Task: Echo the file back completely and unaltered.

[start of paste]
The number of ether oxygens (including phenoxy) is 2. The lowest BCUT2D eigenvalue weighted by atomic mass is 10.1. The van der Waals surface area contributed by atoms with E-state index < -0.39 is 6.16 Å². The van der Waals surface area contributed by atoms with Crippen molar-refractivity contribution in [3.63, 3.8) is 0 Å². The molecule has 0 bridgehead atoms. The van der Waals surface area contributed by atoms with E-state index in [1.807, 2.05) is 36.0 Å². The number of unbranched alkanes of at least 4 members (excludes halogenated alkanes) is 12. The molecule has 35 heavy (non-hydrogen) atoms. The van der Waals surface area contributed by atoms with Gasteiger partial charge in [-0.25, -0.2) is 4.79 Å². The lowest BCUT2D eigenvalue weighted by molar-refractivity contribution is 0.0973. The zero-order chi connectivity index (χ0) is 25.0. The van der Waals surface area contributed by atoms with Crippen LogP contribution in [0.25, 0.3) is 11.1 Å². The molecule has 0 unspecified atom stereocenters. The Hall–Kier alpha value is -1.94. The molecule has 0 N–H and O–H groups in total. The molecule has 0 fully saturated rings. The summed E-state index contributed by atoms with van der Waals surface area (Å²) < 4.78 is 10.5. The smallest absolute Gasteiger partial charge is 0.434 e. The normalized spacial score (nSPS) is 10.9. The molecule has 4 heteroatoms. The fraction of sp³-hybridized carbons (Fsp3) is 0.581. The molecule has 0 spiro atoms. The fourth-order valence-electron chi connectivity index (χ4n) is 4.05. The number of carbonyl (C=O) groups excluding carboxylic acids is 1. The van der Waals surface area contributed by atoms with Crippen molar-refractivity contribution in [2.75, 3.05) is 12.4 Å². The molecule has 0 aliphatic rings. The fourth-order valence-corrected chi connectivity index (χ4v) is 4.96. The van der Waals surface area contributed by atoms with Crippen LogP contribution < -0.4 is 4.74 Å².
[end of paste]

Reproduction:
The number of ether oxygens (including phenoxy) is 2. The lowest BCUT2D eigenvalue weighted by atomic mass is 10.1. The van der Waals surface area contributed by atoms with E-state index < -0.39 is 6.16 Å². The van der Waals surface area contributed by atoms with Crippen molar-refractivity contribution in [3.63, 3.8) is 0 Å². The molecule has 0 bridgehead atoms. The van der Waals surface area contributed by atoms with E-state index in [1.807, 2.05) is 36.0 Å². The number of unbranched alkanes of at least 4 members (excludes halogenated alkanes) is 12. The molecule has 35 heavy (non-hydrogen) atoms. The van der Waals surface area contributed by atoms with Gasteiger partial charge in [-0.25, -0.2) is 4.79 Å². The lowest BCUT2D eigenvalue weighted by molar-refractivity contribution is 0.0973. The zero-order chi connectivity index (χ0) is 25.0. The van der Waals surface area contributed by atoms with Crippen LogP contribution in [0.25, 0.3) is 11.1 Å². The molecule has 0 unspecified atom stereocenters. The Hall–Kier alpha value is -1.94. The molecule has 0 N–H and O–H groups in total. The molecule has 0 fully saturated rings. The summed E-state index contributed by atoms with van der Waals surface area (Å²) < 4.78 is 10.5. The smallest absolute Gasteiger partial charge is 0.434 e. The normalized spacial score (nSPS) is 10.9. The molecule has 4 heteroatoms. The fraction of sp³-hybridized carbons (Fsp3) is 0.581. The molecule has 0 spiro atoms. The fourth-order valence-electron chi connectivity index (χ4n) is 4.05. The number of carbonyl (C=O) groups excluding carboxylic acids is 1. The van der Waals surface area contributed by atoms with Crippen molar-refractivity contribution in [2.75, 3.05) is 12.4 Å². The molecule has 0 aliphatic rings. The fourth-order valence-corrected chi connectivity index (χ4v) is 4.96. The van der Waals surface area contributed by atoms with Crippen LogP contribution < -0.4 is 4.74 Å².